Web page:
Wednesday, May 7, 2014
Kwak and Phillips outstanding in duo-violin works at Portland Columbia Symphony concert
Even though locals know that Kwak is the concertmaster of the Oregon Symphony and Phillps is a member of that orchestra’s violin section, they might not know that the two are married to each other. One would like to think that the relationship of the soloists may have a factor in the overall sound in the Ysaÿe and Sarasate pieces and, well, it was harmonious and extremely well-blended. It didn’t matter that “Amitié” often dwelled in the lower register of the violin or that “Navarra” was mostly in the upper register. Their playing featured seamless exchanges of phrases, and often their timbre was so similar that if you closed your eyes, you didn’t know which one was playing. Communal trilling and smoothly connected glissandos were two additional hallmarks of their performance, but the fun stuff to hear was mostly in “Navarra,” in which requires nimble fingerwork by both soloists at the same time in the highest region of the violin where the slightest slippage would wreck everything. Kwak and Phillips made this duo-high wire act look as easy as walking down the street and chewing gum at the same time. The result was delightful and charming and tickled the ears of the audience. The orchestra, guided by Shannon, provided spirited accompaniment that helped to put a smile on everyone’s face.
The concert began with the “Marche Hongroise” from Berlioz’s opera “The Damnation of Faust,” and the orchestra accented the dynamic contrasts – from robust to dainty and dance-like – very well. The trumpets and horns tweaked a couple of notes early on, but, in general, the piece was played with joie de vivre, and Shannon and the orchestra quickened the pace and the volume at the end, which added an exclamation.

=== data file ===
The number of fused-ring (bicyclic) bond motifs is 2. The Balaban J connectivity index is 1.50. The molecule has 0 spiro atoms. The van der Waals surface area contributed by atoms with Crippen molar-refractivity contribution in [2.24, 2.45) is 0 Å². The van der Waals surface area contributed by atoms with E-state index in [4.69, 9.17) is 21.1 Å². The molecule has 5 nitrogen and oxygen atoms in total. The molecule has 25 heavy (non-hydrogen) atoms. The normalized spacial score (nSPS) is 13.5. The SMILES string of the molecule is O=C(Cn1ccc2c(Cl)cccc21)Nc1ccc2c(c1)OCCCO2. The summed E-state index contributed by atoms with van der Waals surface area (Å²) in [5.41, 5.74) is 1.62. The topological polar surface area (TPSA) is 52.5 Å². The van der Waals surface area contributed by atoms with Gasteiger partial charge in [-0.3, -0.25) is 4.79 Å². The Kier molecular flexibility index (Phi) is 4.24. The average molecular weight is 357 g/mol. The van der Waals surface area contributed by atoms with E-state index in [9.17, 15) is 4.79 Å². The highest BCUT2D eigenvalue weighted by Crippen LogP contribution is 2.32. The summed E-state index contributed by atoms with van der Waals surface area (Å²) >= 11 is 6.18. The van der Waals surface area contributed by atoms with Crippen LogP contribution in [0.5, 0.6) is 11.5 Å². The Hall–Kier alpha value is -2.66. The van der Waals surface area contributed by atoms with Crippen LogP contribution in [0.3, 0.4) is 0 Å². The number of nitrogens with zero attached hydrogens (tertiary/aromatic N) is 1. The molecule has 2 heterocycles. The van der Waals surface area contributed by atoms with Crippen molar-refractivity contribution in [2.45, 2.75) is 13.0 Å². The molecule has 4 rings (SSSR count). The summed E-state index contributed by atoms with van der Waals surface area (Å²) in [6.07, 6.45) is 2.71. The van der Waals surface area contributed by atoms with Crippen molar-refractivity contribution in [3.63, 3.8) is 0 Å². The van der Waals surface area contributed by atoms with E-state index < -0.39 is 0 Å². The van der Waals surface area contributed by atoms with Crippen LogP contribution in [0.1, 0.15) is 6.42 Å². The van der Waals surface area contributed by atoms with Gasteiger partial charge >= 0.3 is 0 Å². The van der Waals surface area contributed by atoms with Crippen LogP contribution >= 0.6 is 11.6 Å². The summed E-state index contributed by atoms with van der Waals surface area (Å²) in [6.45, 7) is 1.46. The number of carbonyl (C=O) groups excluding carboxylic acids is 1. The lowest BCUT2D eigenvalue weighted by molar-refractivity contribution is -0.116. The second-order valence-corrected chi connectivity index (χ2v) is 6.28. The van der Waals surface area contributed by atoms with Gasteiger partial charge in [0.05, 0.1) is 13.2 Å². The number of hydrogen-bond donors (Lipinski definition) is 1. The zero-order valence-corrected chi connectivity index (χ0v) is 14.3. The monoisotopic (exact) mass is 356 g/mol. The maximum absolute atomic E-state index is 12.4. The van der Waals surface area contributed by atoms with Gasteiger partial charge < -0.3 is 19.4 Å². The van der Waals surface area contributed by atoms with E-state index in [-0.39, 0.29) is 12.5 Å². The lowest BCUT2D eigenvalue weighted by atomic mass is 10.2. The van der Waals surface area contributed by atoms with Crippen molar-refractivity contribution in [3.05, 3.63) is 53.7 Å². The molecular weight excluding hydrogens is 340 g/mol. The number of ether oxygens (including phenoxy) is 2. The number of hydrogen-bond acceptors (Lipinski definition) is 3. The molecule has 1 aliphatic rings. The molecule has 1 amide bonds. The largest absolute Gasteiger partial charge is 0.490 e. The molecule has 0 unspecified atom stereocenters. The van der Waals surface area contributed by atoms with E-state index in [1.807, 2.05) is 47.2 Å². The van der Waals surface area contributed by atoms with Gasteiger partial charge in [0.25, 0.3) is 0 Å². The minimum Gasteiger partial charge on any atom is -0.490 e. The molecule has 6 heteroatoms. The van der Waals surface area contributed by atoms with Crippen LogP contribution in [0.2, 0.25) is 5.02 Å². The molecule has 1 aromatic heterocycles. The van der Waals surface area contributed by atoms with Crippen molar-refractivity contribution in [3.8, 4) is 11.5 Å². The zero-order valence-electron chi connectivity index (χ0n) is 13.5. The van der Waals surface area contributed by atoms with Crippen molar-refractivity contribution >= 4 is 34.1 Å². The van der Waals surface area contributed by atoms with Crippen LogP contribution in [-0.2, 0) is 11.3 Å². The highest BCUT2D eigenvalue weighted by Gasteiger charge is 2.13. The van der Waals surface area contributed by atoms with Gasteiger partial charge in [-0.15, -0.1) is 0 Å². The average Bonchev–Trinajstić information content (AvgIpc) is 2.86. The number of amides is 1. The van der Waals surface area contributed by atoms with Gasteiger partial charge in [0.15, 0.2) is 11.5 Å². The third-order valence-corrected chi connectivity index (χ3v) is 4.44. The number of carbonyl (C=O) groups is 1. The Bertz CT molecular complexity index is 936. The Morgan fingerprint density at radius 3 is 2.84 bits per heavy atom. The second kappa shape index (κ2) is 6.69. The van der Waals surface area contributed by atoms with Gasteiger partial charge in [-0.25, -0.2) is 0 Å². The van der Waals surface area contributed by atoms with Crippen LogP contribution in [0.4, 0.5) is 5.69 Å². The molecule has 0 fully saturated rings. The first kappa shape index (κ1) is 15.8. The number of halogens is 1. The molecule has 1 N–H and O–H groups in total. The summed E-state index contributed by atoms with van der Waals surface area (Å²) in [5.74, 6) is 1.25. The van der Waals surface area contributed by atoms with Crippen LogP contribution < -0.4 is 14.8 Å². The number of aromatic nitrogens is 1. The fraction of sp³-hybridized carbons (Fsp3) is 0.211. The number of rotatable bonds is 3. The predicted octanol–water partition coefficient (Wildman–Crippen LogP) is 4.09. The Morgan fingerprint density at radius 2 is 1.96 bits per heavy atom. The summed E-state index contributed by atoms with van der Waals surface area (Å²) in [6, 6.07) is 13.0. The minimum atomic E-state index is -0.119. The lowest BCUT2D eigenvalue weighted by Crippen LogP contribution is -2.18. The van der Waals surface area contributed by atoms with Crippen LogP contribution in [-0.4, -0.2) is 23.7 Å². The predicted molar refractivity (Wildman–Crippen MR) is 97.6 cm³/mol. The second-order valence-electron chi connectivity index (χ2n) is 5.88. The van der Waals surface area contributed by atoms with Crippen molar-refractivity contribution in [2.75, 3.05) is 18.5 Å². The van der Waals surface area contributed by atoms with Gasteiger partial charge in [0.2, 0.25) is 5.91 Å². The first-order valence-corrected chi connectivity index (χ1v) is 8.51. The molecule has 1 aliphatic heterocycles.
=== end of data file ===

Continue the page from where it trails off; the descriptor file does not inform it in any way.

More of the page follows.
Beethoven’s Symphony No. 5 also received a spirited interpretation, but the execution was a little sloppy here and there. It seemed that Shannon, who conducted the entire piece from memory, caught the orchestra off-guard with some of the transitions that moved the piece into a faster tempo. The strong sections of the piece had plenty of vim and vigor, but Shannon tended to rush things along too fast, and there were noticeable balance issues, such as when the brass overpowered the strings in the second movement and when the orchestra tutti buried the piccolo sound near the end of the fourth movement. I’m not sure if the conductor got overly excited or if he was just impatient, but the overall effect was hurried and blurry, and that was in stark contrast to the other pieces, which were paced well and didn’t arrive at the destination gasping for breath.